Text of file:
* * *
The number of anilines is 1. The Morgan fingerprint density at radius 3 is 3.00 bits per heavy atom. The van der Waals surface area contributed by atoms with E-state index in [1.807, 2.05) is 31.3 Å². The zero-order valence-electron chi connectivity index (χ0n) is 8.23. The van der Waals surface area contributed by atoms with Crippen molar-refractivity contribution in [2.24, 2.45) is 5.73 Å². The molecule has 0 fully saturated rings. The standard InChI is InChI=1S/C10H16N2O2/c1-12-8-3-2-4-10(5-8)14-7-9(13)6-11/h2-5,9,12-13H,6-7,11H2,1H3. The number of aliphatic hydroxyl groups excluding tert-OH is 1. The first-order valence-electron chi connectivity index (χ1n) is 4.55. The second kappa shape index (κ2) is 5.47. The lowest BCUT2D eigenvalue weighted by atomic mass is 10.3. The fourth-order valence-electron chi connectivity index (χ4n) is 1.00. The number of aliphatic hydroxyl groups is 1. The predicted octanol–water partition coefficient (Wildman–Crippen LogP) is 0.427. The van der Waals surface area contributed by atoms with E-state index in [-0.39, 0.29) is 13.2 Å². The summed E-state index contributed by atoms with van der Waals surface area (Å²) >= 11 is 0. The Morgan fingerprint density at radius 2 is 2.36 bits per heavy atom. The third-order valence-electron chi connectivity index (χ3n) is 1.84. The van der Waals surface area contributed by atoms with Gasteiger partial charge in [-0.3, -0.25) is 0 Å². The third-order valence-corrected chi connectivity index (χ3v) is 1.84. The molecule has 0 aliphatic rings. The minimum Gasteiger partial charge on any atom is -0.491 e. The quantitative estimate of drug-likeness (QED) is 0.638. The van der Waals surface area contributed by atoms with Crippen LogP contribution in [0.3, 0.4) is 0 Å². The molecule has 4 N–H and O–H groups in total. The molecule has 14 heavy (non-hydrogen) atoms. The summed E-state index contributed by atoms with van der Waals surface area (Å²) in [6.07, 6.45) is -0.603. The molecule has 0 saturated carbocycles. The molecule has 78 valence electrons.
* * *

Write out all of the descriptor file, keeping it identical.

The number of anilines is 1. The Morgan fingerprint density at radius 3 is 3.00 bits per heavy atom. The van der Waals surface area contributed by atoms with E-state index in [1.807, 2.05) is 31.3 Å². The zero-order valence-electron chi connectivity index (χ0n) is 8.23. The van der Waals surface area contributed by atoms with Crippen molar-refractivity contribution in [2.24, 2.45) is 5.73 Å². The molecule has 0 fully saturated rings. The standard InChI is InChI=1S/C10H16N2O2/c1-12-8-3-2-4-10(5-8)14-7-9(13)6-11/h2-5,9,12-13H,6-7,11H2,1H3. The number of aliphatic hydroxyl groups excluding tert-OH is 1. The first-order valence-electron chi connectivity index (χ1n) is 4.55. The second kappa shape index (κ2) is 5.47. The lowest BCUT2D eigenvalue weighted by atomic mass is 10.3. The fourth-order valence-electron chi connectivity index (χ4n) is 1.00. The number of aliphatic hydroxyl groups is 1. The predicted octanol–water partition coefficient (Wildman–Crippen LogP) is 0.427. The van der Waals surface area contributed by atoms with E-state index in [-0.39, 0.29) is 13.2 Å². The summed E-state index contributed by atoms with van der Waals surface area (Å²) >= 11 is 0. The Morgan fingerprint density at radius 2 is 2.36 bits per heavy atom. The third-order valence-electron chi connectivity index (χ3n) is 1.84. The van der Waals surface area contributed by atoms with Gasteiger partial charge in [-0.3, -0.25) is 0 Å². The third-order valence-corrected chi connectivity index (χ3v) is 1.84. The molecule has 0 aliphatic rings. The minimum Gasteiger partial charge on any atom is -0.491 e. The quantitative estimate of drug-likeness (QED) is 0.638. The van der Waals surface area contributed by atoms with Crippen LogP contribution in [0.3, 0.4) is 0 Å². The molecule has 4 N–H and O–H groups in total. The molecule has 14 heavy (non-hydrogen) atoms. The summed E-state index contributed by atoms with van der Waals surface area (Å²) in [6.07, 6.45) is -0.603. The molecule has 0 saturated carbocycles. The molecule has 78 valence electrons.